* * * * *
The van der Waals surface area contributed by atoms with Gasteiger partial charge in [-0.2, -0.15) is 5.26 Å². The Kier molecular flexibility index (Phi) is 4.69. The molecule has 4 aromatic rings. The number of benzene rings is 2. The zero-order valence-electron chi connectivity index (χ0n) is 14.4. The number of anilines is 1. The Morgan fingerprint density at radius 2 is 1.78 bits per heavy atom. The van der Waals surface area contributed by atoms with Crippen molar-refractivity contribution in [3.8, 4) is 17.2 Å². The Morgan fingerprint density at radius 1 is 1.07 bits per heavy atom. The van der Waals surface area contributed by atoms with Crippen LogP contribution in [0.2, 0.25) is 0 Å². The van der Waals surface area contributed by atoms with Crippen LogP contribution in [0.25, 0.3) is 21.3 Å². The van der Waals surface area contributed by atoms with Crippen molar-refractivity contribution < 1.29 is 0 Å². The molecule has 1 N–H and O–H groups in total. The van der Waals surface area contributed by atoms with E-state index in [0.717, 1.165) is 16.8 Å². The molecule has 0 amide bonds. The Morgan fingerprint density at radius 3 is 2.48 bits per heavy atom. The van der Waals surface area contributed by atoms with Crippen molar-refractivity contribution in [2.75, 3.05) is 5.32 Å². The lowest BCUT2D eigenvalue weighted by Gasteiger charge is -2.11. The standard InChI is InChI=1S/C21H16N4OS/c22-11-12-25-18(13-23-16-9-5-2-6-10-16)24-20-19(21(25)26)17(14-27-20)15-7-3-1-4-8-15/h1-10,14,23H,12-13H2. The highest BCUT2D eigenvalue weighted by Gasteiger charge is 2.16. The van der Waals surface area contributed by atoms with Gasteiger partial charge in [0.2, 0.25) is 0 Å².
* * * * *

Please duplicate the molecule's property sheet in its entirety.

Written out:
The van der Waals surface area contributed by atoms with Gasteiger partial charge in [-0.2, -0.15) is 5.26 Å². The Kier molecular flexibility index (Phi) is 4.69. The molecule has 4 aromatic rings. The number of benzene rings is 2. The zero-order valence-electron chi connectivity index (χ0n) is 14.4. The number of anilines is 1. The Morgan fingerprint density at radius 2 is 1.78 bits per heavy atom. The van der Waals surface area contributed by atoms with Crippen molar-refractivity contribution in [3.8, 4) is 17.2 Å². The Morgan fingerprint density at radius 1 is 1.07 bits per heavy atom. The van der Waals surface area contributed by atoms with Crippen LogP contribution in [0.2, 0.25) is 0 Å². The van der Waals surface area contributed by atoms with Crippen LogP contribution in [0.25, 0.3) is 21.3 Å². The van der Waals surface area contributed by atoms with Crippen molar-refractivity contribution < 1.29 is 0 Å². The molecule has 1 N–H and O–H groups in total. The van der Waals surface area contributed by atoms with E-state index in [0.717, 1.165) is 16.8 Å². The molecule has 0 amide bonds. The Morgan fingerprint density at radius 3 is 2.48 bits per heavy atom. The van der Waals surface area contributed by atoms with Crippen molar-refractivity contribution in [2.75, 3.05) is 5.32 Å². The lowest BCUT2D eigenvalue weighted by Gasteiger charge is -2.11. The standard InChI is InChI=1S/C21H16N4OS/c22-11-12-25-18(13-23-16-9-5-2-6-10-16)24-20-19(21(25)26)17(14-27-20)15-7-3-1-4-8-15/h1-10,14,23H,12-13H2. The highest BCUT2D eigenvalue weighted by Gasteiger charge is 2.16. The van der Waals surface area contributed by atoms with Gasteiger partial charge in [0.2, 0.25) is 0 Å².